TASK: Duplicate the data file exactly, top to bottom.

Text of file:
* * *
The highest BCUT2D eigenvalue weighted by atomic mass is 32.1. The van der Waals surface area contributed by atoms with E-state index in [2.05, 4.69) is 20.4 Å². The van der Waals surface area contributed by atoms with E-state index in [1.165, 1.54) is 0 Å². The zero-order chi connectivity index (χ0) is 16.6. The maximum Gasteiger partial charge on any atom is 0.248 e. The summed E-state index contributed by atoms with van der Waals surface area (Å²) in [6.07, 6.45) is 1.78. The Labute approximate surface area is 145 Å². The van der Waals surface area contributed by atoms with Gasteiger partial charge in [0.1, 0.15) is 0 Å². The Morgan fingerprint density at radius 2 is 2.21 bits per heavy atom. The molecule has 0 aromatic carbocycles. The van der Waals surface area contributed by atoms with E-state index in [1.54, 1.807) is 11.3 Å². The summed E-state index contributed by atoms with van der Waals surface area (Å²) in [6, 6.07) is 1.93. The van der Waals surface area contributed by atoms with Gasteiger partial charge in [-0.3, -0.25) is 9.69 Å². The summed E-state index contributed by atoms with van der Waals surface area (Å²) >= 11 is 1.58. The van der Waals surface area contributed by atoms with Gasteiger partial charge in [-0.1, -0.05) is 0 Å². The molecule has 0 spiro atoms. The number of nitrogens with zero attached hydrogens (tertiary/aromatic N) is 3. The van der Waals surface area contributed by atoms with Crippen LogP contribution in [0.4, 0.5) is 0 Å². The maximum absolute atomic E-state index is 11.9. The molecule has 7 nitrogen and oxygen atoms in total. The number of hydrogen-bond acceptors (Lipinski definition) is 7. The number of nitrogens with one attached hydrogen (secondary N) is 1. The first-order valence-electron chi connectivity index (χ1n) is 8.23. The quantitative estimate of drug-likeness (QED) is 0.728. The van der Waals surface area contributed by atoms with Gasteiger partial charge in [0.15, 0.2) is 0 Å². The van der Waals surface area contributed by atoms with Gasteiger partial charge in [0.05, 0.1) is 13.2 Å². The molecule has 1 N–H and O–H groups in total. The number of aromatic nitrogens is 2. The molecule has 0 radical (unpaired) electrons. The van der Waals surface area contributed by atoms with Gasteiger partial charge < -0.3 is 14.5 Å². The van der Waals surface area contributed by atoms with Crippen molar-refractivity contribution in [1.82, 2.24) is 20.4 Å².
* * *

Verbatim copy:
The highest BCUT2D eigenvalue weighted by atomic mass is 32.1. The van der Waals surface area contributed by atoms with E-state index in [2.05, 4.69) is 20.4 Å². The van der Waals surface area contributed by atoms with E-state index in [1.165, 1.54) is 0 Å². The zero-order chi connectivity index (χ0) is 16.6. The maximum Gasteiger partial charge on any atom is 0.248 e. The summed E-state index contributed by atoms with van der Waals surface area (Å²) in [6.07, 6.45) is 1.78. The Labute approximate surface area is 145 Å². The van der Waals surface area contributed by atoms with Gasteiger partial charge in [0.1, 0.15) is 0 Å². The Morgan fingerprint density at radius 2 is 2.21 bits per heavy atom. The molecule has 0 aromatic carbocycles. The van der Waals surface area contributed by atoms with E-state index in [1.54, 1.807) is 11.3 Å². The summed E-state index contributed by atoms with van der Waals surface area (Å²) in [6, 6.07) is 1.93. The van der Waals surface area contributed by atoms with Gasteiger partial charge in [-0.3, -0.25) is 9.69 Å². The summed E-state index contributed by atoms with van der Waals surface area (Å²) >= 11 is 1.58. The van der Waals surface area contributed by atoms with Gasteiger partial charge in [-0.1, -0.05) is 0 Å². The molecule has 0 spiro atoms. The number of nitrogens with zero attached hydrogens (tertiary/aromatic N) is 3. The van der Waals surface area contributed by atoms with Crippen LogP contribution in [0.4, 0.5) is 0 Å². The maximum absolute atomic E-state index is 11.9. The molecule has 7 nitrogen and oxygen atoms in total. The number of hydrogen-bond acceptors (Lipinski definition) is 7. The number of nitrogens with one attached hydrogen (secondary N) is 1. The first-order valence-electron chi connectivity index (χ1n) is 8.23. The quantitative estimate of drug-likeness (QED) is 0.728. The van der Waals surface area contributed by atoms with Gasteiger partial charge in [0.15, 0.2) is 0 Å². The van der Waals surface area contributed by atoms with Gasteiger partial charge in [0.05, 0.1) is 13.2 Å². The molecule has 1 N–H and O–H groups in total. The number of aromatic nitrogens is 2. The molecule has 0 radical (unpaired) electrons. The van der Waals surface area contributed by atoms with Gasteiger partial charge < -0.3 is 14.5 Å². The van der Waals surface area contributed by atoms with Crippen molar-refractivity contribution in [1.82, 2.24) is 20.4 Å².